Victor canning's "Fall From Grace," filled in equal parts with biblical allusion and delicate suspense, is a modern allegorical tale depicting one man's attempts to recapture a paradise of sorts while wrestling with the forces of good and evil within himself.

While Canning is concerned with an ancient theme, his approach is thoroughly contemporary. In many ways, "Fall From Grace," is like an early Alfred Hitchcock thriller set in prose. The English characters are droll, urbane and finely sketched and they act out their roles in a tense and complex psychological drama.

The drama commences when John Corbin, a dissolute young author, agrees to write a family history of the Darvells of Illaton Manor. Corbin, a bit of an adventurer, has just blackmailed the wayward wife of a wealthy businessman, and he accepts the job to take himself out of circulation for a while.

Gradually, however, amid the lush gardens of the estate, he falls in love with the fair gardener, Rachel Harrison and becomes enamored of the generatins of Darvells who have worked to create the earthly paradise of the manor. Since these new loves offer him the prospect of retrieving a sense of virtue and purpose in his life, he attempts to suppress his darker inclinations.

But Corbin simply doesn't stand a chance. His innate roguishness (compounded by impending financial and paternal difficulties) lures him into a devilish scheme to blackmail his patron, Michael Boyd Darvell, bishop of Testerburgh and current resident of the manor. Hounded by a detective who seeks to avenge the earlier caper, and still hoping to conceal his past from fawning loved ones, Corbin must turn to his old ways to protect himself.

Canning is a resourceful writer, adept at illustrating man's pradoxical nature. For all of Corbin's regrettable pursuits, he is an engaging scoundrel. He has a passion for poetry and plants. He is thoughtful and charming (particularly to the demure, older women he uses to his own ends). He has a conscience, although one easily manipulated, and he is constantly contemplating the tug of war being waged for his soul between God and the devil.

There is, likewise, dualism in the other characters. The kindly, pious bishop is not above a bit of base politicking in his drive to become the archbishop of Canterbury. James Helder, the detective, is relentless in his search for Corbin, yet he questions the morality of his work and that of his client (the wealthy businessman out to settle an old score for his duplicitous wife). Even Rachel Harrison, Corbin's love, while possessing a naive purity, also functions as the tempting Eve -- the prospect of her pleasures eventually causes Corbin's expulsion from the garden of Illaton Manor.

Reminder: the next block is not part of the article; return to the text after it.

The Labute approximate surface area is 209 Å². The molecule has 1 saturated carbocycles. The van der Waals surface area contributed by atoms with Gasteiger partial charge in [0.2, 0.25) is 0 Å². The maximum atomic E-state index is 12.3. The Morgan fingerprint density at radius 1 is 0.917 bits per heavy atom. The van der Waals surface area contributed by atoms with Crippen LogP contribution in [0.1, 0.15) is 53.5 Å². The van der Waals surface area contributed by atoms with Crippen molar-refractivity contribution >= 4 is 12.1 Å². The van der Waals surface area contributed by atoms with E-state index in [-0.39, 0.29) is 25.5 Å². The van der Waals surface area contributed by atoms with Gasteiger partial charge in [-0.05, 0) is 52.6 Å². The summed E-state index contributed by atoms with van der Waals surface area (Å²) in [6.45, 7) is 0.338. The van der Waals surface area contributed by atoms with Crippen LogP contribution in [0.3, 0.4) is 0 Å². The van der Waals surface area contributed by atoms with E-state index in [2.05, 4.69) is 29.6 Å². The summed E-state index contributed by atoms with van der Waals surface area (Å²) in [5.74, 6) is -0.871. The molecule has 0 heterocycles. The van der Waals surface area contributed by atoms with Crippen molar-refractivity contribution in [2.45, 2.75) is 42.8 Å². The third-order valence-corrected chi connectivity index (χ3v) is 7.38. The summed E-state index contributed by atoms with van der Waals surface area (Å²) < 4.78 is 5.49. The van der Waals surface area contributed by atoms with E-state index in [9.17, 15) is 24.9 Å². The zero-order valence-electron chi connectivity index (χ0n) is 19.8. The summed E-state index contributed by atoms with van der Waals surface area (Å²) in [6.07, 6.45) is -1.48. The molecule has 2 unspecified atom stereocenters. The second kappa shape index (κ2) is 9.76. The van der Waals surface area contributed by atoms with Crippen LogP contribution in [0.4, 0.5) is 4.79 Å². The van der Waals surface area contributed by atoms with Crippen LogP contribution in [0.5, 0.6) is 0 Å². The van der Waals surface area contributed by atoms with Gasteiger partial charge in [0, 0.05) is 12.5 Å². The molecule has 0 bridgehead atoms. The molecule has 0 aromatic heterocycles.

The parallel with Hitchcock extends to the book's construction and plot. Like the filmmaker, Canning has a remarkable touch for the menacing detail and the sinister nuance. Behind the luxurious foliage of character and horticultural description (romantic verse and scientific plant names flourish in the book), Canning plants the seeds of Corbin's undoing. Minute, expertly executed foreshadowings build a harrowing depiction of Corbin's plight.

The plot itself takes several daring and unexpected turns. Secondary personalities and situations are introduced; and for each new character there is a corresponding motive or flaw with a particular bearing on Corbin's pursuit of redemption. Taken together, these competing and contrasting elements from the dense thematic undergrowth which ensnares the cleverly vacuous Corbin, "a fox without the brute virtues of the animal itself."

Yet for all the author's skill, the end is something of a letdown, not particularly worthy of the complex machinations which have been set in motion. It is as if Canning suddenly lost interest and decided to dispense with the proceedings.

The ending notwithstanding, "Fall From Grace" succeeds admirably, if modestly, as a chronicle of bright aspirations beset by the sinister demands of reality.